African women are already highly active as producers and entrepreneurs. Despite the disadvantages they face, they form the core of the agricultural labour force, producing the majority of Africa’s food. Yet in the laboratories, that develop the tools and technologies to help these very famers, women have been overwhelmingly underrepresented. Until now.
Women scientists are slowly but surely making new waves in African agricultural research. They are uniquely placed to understand the issues female farmers face, such as lack of land, credit, fertilizers and new technologies. These obstacles mean that female farmers produce 26% less than male farmers in Ethiopia. In Ghana, they produce 17% less. And the list goes on.
The innovations pioneered by women, for women, could be game-changers for African agricultural productivity, and a range of development issues such as nutrition and education, that women traditionally oversee in a household. Holding these female scientists back, through lack of opportunity, amounts to putting the brakes on Africa’s development.
Modernization of the agricultural and food sectors in Africa is a priority for responding to the challenges and opportunities associated with increasing urbanization, growing international competition and changing consumer needs. Local scientific innovation will contribute to the emergence of sustainable, well-integrated agri-food systems that can withstand shocks such as recurring droughts that plague the continent. Women must be empowered to take part in this process - or we are fighting a battle with just half of our army.
A prime example of the innovations needed, is the orange flesh sweet potato, pioneered by Dr. Maria Andrade. She is the first African woman to be awarded the World Food Prize this week for an outstanding contribution to fighting hunger. The orange flesh sweet potato is bred to have a higher content of vitamin A, a vital nutrient that over a third of children under five are lacking in sub-Saharan Africa, leading to grave illnesses. It is also disease resistant and drought tolerant, making it a sustainable choice for smallholder farmers to grow, to earn their livelihood.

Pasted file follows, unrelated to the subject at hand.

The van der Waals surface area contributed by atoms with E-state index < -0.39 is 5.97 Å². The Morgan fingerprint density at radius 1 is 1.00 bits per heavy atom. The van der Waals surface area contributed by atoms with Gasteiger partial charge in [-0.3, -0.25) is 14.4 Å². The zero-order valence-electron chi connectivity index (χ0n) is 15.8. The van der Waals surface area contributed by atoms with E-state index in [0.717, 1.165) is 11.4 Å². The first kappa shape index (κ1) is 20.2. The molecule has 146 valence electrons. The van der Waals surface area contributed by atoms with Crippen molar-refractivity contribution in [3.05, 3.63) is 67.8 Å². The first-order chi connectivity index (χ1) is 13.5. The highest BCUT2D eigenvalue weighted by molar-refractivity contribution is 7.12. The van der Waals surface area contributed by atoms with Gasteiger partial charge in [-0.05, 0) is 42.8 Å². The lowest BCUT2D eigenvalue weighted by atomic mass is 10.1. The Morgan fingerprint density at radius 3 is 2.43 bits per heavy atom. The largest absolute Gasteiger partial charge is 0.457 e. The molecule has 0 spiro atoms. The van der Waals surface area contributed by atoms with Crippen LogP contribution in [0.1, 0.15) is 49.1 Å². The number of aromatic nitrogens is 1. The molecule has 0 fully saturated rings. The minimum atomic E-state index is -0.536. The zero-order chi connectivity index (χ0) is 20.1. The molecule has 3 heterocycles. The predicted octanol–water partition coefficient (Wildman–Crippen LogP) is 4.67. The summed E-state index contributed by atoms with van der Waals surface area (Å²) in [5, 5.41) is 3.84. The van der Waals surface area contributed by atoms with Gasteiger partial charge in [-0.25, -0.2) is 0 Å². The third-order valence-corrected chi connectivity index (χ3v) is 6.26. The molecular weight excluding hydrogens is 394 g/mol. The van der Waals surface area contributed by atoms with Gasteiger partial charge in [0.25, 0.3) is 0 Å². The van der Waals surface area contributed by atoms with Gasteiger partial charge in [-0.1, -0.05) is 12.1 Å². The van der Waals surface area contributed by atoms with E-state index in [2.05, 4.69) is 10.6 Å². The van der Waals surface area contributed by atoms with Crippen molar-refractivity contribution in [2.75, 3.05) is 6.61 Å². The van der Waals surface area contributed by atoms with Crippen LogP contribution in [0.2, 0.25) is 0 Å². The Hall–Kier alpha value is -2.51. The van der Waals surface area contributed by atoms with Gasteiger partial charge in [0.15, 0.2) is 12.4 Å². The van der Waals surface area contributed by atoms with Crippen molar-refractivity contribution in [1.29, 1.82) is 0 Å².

To furnish our universities with more female scientists like Dr. Andrade, who can develop innovations such as this, greater investments in girls’ education are needed. This means reaching more girls, at a younger age. Improving internet connectivity and telephony across the continent can make a big difference here, to ensure we are reaching and inspiring rural girls.
Female scientists also need the opportunity to receive mentorship. This is something I have taken on in my own former company. My scientific career has focused on creating a database of the indigenous plants in Mauritius and the South West Indian ocean islands that have medicinal qualities. These traits can also be a powerful tool for strengthening agricultural innovation systems, by providing unique traits like disease resistance to our food crops.
We now provide extracts of these plants as innovative ingredients to the food, cosmetic and pharma industries. The company now employs science graduates, many of whom are female. The private sector has an important role to play in providing that space for young science students to gain experience into the world of work, to inspire them to take it up as a profession.
Increasing funding to African scientists, and in particular women scientists, is also critical. This will require bold, executive leadership from governments and investment in long-term research and development projects.
Female scientists have a wealth of knowledge to help us narrow the gender gap in agricultural productivity, which will be vital for reducing poverty and spurring inclusive growth on the Continent. This inclusive growth means creating better livelihoods and a trickle down effect to families in general.
African women are a necessary part of all of these transformations. This World Food Day, we should recognise the important role African women play throughout the development process. But we also recognise that they face significant obstacles that prevent them from making their full contribution.
The price of these constraints is paid not just by women themselves, but by society as a whole.
H.E. Ameenah Gurib Fakim is the President of Mauritius and is speaking on empowerment of female scientists at the Borlaug Dialogue in Iowa this week.